Imagine you are a smoker who drives for a living. Every day you throw burning cigarette butts from the car. It’s happened many thousands of times without incident. The smouldering stub lands, bounces and dies. Occasionally one may singe a clump of grass but nothing more. You drive on in blissful ignorance.
This analogy, say virologists, is a good way of thinking about zoonotic spillover events like the one which sparked the Sars-Cov-2 pandemic. They are happening all the time but are seldom noticed. Only very rarely, when environmental conditions are just right, do they spark a violent wildfire which spreads exponentially.
“These things happen every day around the world, and we miss them because we don’t focus enough on supporting surveillance of unusual illnesses in under-served and often distant rural communities”, says Dr Peter Daszak, the veteran virus hunter and one of the world’s foremost experts on coronaviruses.
Working backwards to find the origin of Covid-19 is necessary but misses the main point, adds Dr Daszak. If you are very lucky you might find the smoker who sparked the wildfire, but this discovery won't stop the next one unless something more fundamental changes.
“The key problem is that too many ill-informed people are working outside of their own experience to try to ‘trace back’ from ground zero”, says Dr Daszak. “What we need to do is look at it the other way round: from the bats to the people”.
The idea that zoonotic spillover events are much more widespread than we realise is not just a theory but a fact, and variants of the Sar-Cov-2 virus are a case in point.
A study published in 2018 by Dr Daszak and Zheng-Li Shi - Wuhan’s famous ‘batwoman’ (below) - documented how they took blood from 218 people who live in close proximity to bat caves in Yunnan province, China. Most were farmers and 97 per cent had a history of exposure to or contact with live-stock or wild animals.
In total six of those tested (2.7 per cent) were found to have antibodies to a Sars-Cov variant carried by local bats. The virus did not appear to have caused harm but even if it had we may never have known. In the 12 months prior to the sampling date, only one of those infected had travelled outside of Yunnan. Several of the others had never left their village. This particular spark - like the vast majority of them - briefly smouldered, then died.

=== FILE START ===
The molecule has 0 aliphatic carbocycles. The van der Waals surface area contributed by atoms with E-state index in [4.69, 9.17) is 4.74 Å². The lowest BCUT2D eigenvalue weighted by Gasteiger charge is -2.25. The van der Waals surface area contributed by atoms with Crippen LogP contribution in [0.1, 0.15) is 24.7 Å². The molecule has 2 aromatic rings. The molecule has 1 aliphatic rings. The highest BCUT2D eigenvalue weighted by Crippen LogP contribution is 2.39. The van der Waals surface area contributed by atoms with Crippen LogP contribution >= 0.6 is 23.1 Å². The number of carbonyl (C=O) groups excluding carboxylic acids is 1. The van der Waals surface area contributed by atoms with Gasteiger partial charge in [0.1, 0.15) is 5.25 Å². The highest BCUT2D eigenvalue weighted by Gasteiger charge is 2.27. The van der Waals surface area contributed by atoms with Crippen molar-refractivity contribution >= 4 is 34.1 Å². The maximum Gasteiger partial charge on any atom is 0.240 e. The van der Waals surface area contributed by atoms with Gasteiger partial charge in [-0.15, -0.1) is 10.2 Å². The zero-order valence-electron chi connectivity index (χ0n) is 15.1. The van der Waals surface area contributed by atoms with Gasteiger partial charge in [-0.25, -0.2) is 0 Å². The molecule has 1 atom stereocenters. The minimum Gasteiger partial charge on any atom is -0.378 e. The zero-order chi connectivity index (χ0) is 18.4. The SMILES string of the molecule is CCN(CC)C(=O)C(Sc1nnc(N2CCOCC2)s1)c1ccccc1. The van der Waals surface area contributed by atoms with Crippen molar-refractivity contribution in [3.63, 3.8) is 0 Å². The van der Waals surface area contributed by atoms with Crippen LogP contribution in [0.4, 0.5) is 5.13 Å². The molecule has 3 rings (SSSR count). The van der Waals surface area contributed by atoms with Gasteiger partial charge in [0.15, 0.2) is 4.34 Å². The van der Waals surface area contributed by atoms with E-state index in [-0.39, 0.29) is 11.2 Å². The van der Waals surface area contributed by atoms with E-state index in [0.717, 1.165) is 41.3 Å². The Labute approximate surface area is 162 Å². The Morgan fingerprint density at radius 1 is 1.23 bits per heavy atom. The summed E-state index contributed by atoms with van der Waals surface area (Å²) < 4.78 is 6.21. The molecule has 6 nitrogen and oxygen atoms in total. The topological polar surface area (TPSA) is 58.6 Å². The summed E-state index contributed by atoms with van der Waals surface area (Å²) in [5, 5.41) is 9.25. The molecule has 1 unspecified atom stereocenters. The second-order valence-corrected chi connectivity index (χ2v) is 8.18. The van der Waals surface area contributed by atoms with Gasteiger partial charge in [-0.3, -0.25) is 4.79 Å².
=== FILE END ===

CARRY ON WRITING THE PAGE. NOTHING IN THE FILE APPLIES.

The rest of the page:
But that’s not always the case. Sometimes the conditions are right for things to catch fire. And on occasion, the blaze can be vast: one recent outbreak has cost 30 million lives to date and is still burning.
Take Hendra virus. Its traits mean it has never triggered a major outbreak - it isn’t contagious enough - but every so often, it still sparks a lethal blaze. The first reported outbreak was in 1994 in Hendra, a small suburb in Brisbane, Australia when a racehorse called Drama Series fell ill. She was feverish, frantic and frothing from the mouth. Within 24 hours she was dead.
Drama Series was the first of 21 racehorses to die in that outbreak. “At the height of the crisis, seven animals succumbed to their agonies or required euthaniasia within twelve hours,” David Quammen writes in his book, ‘Spillover’. “Seven horses dead in twelve hours - that’s carnage, even for a case hardened veterinarian.”
The disease also jumped to two humans, killing one - a horse trainer called Vic Rail. After a week in intensive care he died in hospital after his organs failed and he could no longer breathe.
It took years to find where the Hendra virus came from but in the end it was traced to fruit bats, which are common in east Australia. Since 1994, it has crossed from bats to horses in 52 separate spillover incidents and infected a total of seven people.
A bigger viral blaze was sparked in Yambuku, a village with a Belgian missionary outpost deep within the Congolese forest, in 1976. A mysterious haemorrhagic fever killed well over 200 people in just three weeks before apparently petering out.
The virus, later named after the nearby Ebola river, has now sparked more than 28 different outbreaks (each a separate spillover event) and killed more than 22,000 people over the last 40 years. The worst occurred in West Africa between 2013 and 2016, when the first spark fell near a major road, enabling it’s spread. At least 11,323 people died.